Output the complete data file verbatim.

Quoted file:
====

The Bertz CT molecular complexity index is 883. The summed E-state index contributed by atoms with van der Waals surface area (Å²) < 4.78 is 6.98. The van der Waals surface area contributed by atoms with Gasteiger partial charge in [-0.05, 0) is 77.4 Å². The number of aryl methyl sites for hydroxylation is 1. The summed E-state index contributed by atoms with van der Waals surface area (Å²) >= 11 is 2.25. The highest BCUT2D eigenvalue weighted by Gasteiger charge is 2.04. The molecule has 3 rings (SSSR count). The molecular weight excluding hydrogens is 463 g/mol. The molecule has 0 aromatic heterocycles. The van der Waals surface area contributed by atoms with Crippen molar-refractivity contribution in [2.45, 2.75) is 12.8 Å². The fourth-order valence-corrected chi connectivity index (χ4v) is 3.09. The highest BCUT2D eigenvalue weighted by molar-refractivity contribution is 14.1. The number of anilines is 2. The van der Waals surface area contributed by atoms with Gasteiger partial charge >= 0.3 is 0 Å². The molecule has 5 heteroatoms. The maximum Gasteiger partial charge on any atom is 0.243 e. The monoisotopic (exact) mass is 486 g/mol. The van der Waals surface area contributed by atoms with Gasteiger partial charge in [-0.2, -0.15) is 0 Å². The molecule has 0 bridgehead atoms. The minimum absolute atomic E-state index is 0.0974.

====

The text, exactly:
The Bertz CT molecular complexity index is 883. The summed E-state index contributed by atoms with van der Waals surface area (Å²) < 4.78 is 6.98. The van der Waals surface area contributed by atoms with Gasteiger partial charge in [-0.05, 0) is 77.4 Å². The number of aryl methyl sites for hydroxylation is 1. The summed E-state index contributed by atoms with van der Waals surface area (Å²) >= 11 is 2.25. The highest BCUT2D eigenvalue weighted by Gasteiger charge is 2.04. The molecule has 3 rings (SSSR count). The molecular weight excluding hydrogens is 463 g/mol. The molecule has 0 aromatic heterocycles. The van der Waals surface area contributed by atoms with Crippen molar-refractivity contribution in [2.45, 2.75) is 12.8 Å². The fourth-order valence-corrected chi connectivity index (χ4v) is 3.09. The highest BCUT2D eigenvalue weighted by molar-refractivity contribution is 14.1. The number of anilines is 2. The van der Waals surface area contributed by atoms with Gasteiger partial charge >= 0.3 is 0 Å². The molecule has 5 heteroatoms. The maximum Gasteiger partial charge on any atom is 0.243 e. The monoisotopic (exact) mass is 486 g/mol. The van der Waals surface area contributed by atoms with Gasteiger partial charge in [-0.2, -0.15) is 0 Å². The molecule has 0 bridgehead atoms. The minimum absolute atomic E-state index is 0.0974.